BCG Finds That Funding for the New Innovative Field Has Grown from $15 Billion to $60 Billion in Four Years and Could Exceed $200 Billion by 2025 If a New Investor Model Emerges...
The power of mRNA technology, which led to the development of COVID-19 vaccines within months, is just one highlight of a new innovative field. The goal of deep tech is to offer breakthrough innovations to address sweeping problems like climate change. Further examples include small-scale nuclear reactors, air mobility drones, carbon-based materials (whose manufacture removes CO2 from the atmosphere), and cellular agriculture (such as artificial proteins). A new article by Boston Consulting Group (BCG) and Hello Tomorrow, “Meeting the Challenges of Deep Tech Investing,” notes that there are already unicorns in the field. There’s potential to accelerate this growth if a new investor model can be built.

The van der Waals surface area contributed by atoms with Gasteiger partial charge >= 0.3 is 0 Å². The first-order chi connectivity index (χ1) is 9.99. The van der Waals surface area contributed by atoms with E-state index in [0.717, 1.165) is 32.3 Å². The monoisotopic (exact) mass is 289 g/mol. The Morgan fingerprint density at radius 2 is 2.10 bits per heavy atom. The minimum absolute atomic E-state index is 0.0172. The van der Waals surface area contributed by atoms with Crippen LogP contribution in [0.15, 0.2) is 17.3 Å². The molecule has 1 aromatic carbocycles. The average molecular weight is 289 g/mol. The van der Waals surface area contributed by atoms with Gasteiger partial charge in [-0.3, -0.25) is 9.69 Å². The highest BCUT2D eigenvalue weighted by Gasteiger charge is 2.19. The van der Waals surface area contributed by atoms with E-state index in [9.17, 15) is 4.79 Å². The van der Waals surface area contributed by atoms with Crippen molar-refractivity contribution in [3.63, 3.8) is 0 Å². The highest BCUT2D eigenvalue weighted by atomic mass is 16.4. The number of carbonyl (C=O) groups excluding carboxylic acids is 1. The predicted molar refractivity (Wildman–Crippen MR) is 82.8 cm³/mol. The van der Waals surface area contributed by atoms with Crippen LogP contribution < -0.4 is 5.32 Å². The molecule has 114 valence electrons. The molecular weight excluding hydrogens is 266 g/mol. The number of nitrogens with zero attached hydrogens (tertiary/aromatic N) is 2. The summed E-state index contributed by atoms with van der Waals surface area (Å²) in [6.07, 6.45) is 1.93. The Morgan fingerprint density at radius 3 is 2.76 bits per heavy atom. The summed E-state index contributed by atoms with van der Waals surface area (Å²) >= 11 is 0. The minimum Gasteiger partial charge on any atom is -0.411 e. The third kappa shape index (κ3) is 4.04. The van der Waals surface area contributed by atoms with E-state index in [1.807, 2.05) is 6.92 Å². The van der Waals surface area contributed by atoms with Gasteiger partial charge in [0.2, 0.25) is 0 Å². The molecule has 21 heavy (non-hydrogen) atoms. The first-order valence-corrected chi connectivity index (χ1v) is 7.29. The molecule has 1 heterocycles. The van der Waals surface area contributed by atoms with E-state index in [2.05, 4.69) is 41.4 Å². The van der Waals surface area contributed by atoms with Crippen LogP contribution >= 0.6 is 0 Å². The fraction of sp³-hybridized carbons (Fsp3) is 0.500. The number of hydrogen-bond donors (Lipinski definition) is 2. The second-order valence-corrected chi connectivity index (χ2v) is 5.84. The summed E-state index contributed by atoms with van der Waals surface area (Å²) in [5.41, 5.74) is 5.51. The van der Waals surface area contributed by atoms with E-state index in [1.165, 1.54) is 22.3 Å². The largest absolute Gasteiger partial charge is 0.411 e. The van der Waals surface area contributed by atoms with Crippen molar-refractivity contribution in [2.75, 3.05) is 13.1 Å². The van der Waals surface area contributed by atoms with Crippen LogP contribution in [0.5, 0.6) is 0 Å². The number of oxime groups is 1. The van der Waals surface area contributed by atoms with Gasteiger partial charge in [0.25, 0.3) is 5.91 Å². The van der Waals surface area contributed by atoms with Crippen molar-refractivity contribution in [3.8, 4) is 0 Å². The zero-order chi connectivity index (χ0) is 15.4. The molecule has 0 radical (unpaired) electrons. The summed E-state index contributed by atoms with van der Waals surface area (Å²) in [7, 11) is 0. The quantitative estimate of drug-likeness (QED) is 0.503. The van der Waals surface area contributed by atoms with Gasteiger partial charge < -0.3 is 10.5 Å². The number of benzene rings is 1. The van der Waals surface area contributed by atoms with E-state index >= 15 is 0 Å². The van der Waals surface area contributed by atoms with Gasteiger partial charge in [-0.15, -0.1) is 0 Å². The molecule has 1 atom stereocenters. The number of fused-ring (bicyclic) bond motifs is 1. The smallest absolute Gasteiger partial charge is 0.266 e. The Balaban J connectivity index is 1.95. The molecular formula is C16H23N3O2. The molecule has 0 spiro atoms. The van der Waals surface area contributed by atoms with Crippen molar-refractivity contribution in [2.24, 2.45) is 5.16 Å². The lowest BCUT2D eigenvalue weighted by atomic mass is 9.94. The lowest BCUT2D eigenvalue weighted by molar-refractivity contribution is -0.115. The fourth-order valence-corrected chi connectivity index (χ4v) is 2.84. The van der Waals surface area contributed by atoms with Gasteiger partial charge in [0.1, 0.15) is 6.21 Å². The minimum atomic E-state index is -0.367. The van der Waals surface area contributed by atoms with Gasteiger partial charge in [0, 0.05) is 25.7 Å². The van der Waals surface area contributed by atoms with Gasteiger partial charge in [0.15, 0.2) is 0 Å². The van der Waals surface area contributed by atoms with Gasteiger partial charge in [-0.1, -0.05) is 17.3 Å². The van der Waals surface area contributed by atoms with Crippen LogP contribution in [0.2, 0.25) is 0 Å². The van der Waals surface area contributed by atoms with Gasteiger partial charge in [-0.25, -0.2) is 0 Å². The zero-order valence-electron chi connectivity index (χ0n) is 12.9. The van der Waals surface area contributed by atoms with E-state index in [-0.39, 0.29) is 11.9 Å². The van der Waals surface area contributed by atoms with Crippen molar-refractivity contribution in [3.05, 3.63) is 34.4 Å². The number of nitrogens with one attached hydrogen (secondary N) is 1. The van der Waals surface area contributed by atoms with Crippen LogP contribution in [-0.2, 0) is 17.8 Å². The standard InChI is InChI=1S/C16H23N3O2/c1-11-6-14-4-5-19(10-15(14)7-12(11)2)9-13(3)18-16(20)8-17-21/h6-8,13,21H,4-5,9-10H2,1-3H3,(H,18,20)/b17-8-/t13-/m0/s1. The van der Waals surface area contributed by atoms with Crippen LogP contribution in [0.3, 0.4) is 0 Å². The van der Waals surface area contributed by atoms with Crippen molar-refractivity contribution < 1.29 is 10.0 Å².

Deep tech ventures need the support of a reimagined investment chain—with participation from governments, venture capital and private equity firms, and limited partners and corporations. A new investor model would address the current frictions holding back deep tech, such as mindset biases, misrepresentations, or inadequate risk-assessment capabilities.
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